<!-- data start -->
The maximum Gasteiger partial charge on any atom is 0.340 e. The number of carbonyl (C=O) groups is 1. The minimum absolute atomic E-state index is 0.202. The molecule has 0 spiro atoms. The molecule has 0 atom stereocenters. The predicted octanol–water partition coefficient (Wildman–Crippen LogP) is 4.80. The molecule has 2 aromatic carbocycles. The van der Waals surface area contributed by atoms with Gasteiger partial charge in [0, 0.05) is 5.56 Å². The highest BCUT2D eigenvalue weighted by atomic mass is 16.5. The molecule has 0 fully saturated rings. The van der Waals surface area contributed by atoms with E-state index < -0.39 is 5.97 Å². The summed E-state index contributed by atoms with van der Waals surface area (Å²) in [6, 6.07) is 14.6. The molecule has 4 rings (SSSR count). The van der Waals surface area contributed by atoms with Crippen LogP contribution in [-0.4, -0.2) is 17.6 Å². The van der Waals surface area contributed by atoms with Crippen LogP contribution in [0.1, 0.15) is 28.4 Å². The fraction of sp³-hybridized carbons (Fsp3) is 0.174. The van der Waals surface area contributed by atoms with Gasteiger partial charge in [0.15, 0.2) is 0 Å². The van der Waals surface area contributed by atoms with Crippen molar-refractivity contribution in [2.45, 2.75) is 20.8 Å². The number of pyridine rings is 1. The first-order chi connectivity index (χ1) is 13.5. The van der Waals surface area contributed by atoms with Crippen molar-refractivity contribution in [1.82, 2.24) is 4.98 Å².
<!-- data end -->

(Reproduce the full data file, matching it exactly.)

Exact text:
The maximum Gasteiger partial charge on any atom is 0.340 e. The number of carbonyl (C=O) groups is 1. The minimum absolute atomic E-state index is 0.202. The molecule has 0 spiro atoms. The molecule has 0 atom stereocenters. The predicted octanol–water partition coefficient (Wildman–Crippen LogP) is 4.80. The molecule has 2 aromatic carbocycles. The van der Waals surface area contributed by atoms with Gasteiger partial charge in [0, 0.05) is 5.56 Å². The highest BCUT2D eigenvalue weighted by atomic mass is 16.5. The molecule has 0 fully saturated rings. The van der Waals surface area contributed by atoms with E-state index < -0.39 is 5.97 Å². The summed E-state index contributed by atoms with van der Waals surface area (Å²) in [6, 6.07) is 14.6. The molecule has 4 rings (SSSR count). The van der Waals surface area contributed by atoms with Crippen LogP contribution in [-0.4, -0.2) is 17.6 Å². The van der Waals surface area contributed by atoms with Crippen LogP contribution in [0.1, 0.15) is 28.4 Å². The fraction of sp³-hybridized carbons (Fsp3) is 0.174. The van der Waals surface area contributed by atoms with Gasteiger partial charge in [0.15, 0.2) is 0 Å². The van der Waals surface area contributed by atoms with Crippen molar-refractivity contribution in [2.45, 2.75) is 20.8 Å². The number of pyridine rings is 1. The first-order chi connectivity index (χ1) is 13.5. The van der Waals surface area contributed by atoms with Crippen molar-refractivity contribution in [1.82, 2.24) is 4.98 Å².